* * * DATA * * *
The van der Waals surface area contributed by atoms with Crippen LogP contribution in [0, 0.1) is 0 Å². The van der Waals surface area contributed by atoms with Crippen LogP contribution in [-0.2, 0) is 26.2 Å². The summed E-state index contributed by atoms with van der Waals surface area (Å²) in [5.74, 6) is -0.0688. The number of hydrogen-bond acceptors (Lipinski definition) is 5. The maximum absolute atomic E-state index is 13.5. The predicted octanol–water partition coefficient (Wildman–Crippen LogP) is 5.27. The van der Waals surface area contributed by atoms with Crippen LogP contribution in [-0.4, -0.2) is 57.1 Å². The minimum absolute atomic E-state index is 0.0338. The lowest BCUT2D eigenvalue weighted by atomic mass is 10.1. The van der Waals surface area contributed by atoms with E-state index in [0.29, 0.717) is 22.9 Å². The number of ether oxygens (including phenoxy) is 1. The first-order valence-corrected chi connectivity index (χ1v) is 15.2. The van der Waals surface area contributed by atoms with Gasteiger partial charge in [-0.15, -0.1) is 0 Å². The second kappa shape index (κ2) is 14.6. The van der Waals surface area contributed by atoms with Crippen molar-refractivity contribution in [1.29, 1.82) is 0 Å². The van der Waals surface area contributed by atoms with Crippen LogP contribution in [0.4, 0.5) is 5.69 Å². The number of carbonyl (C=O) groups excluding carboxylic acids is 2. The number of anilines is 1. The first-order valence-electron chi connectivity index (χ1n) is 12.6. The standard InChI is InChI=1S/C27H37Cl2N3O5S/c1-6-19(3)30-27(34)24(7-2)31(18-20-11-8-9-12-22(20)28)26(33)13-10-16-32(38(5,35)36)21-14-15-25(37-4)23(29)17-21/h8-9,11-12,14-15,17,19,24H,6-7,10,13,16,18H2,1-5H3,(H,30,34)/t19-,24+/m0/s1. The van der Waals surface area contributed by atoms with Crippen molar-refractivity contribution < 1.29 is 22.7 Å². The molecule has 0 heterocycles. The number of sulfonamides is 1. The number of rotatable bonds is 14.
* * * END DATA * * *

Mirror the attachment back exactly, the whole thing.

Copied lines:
The van der Waals surface area contributed by atoms with Crippen LogP contribution in [0, 0.1) is 0 Å². The van der Waals surface area contributed by atoms with Crippen LogP contribution in [-0.2, 0) is 26.2 Å². The summed E-state index contributed by atoms with van der Waals surface area (Å²) in [5.74, 6) is -0.0688. The number of hydrogen-bond acceptors (Lipinski definition) is 5. The maximum absolute atomic E-state index is 13.5. The predicted octanol–water partition coefficient (Wildman–Crippen LogP) is 5.27. The van der Waals surface area contributed by atoms with Crippen LogP contribution in [-0.4, -0.2) is 57.1 Å². The minimum absolute atomic E-state index is 0.0338. The lowest BCUT2D eigenvalue weighted by atomic mass is 10.1. The van der Waals surface area contributed by atoms with E-state index in [0.29, 0.717) is 22.9 Å². The number of ether oxygens (including phenoxy) is 1. The first-order valence-corrected chi connectivity index (χ1v) is 15.2. The van der Waals surface area contributed by atoms with Gasteiger partial charge in [-0.15, -0.1) is 0 Å². The second kappa shape index (κ2) is 14.6. The van der Waals surface area contributed by atoms with Crippen molar-refractivity contribution in [1.29, 1.82) is 0 Å². The van der Waals surface area contributed by atoms with Crippen LogP contribution in [0.4, 0.5) is 5.69 Å². The number of carbonyl (C=O) groups excluding carboxylic acids is 2. The number of anilines is 1. The first-order valence-electron chi connectivity index (χ1n) is 12.6. The standard InChI is InChI=1S/C27H37Cl2N3O5S/c1-6-19(3)30-27(34)24(7-2)31(18-20-11-8-9-12-22(20)28)26(33)13-10-16-32(38(5,35)36)21-14-15-25(37-4)23(29)17-21/h8-9,11-12,14-15,17,19,24H,6-7,10,13,16,18H2,1-5H3,(H,30,34)/t19-,24+/m0/s1. The van der Waals surface area contributed by atoms with Crippen molar-refractivity contribution < 1.29 is 22.7 Å². The molecule has 0 heterocycles. The number of sulfonamides is 1. The number of rotatable bonds is 14.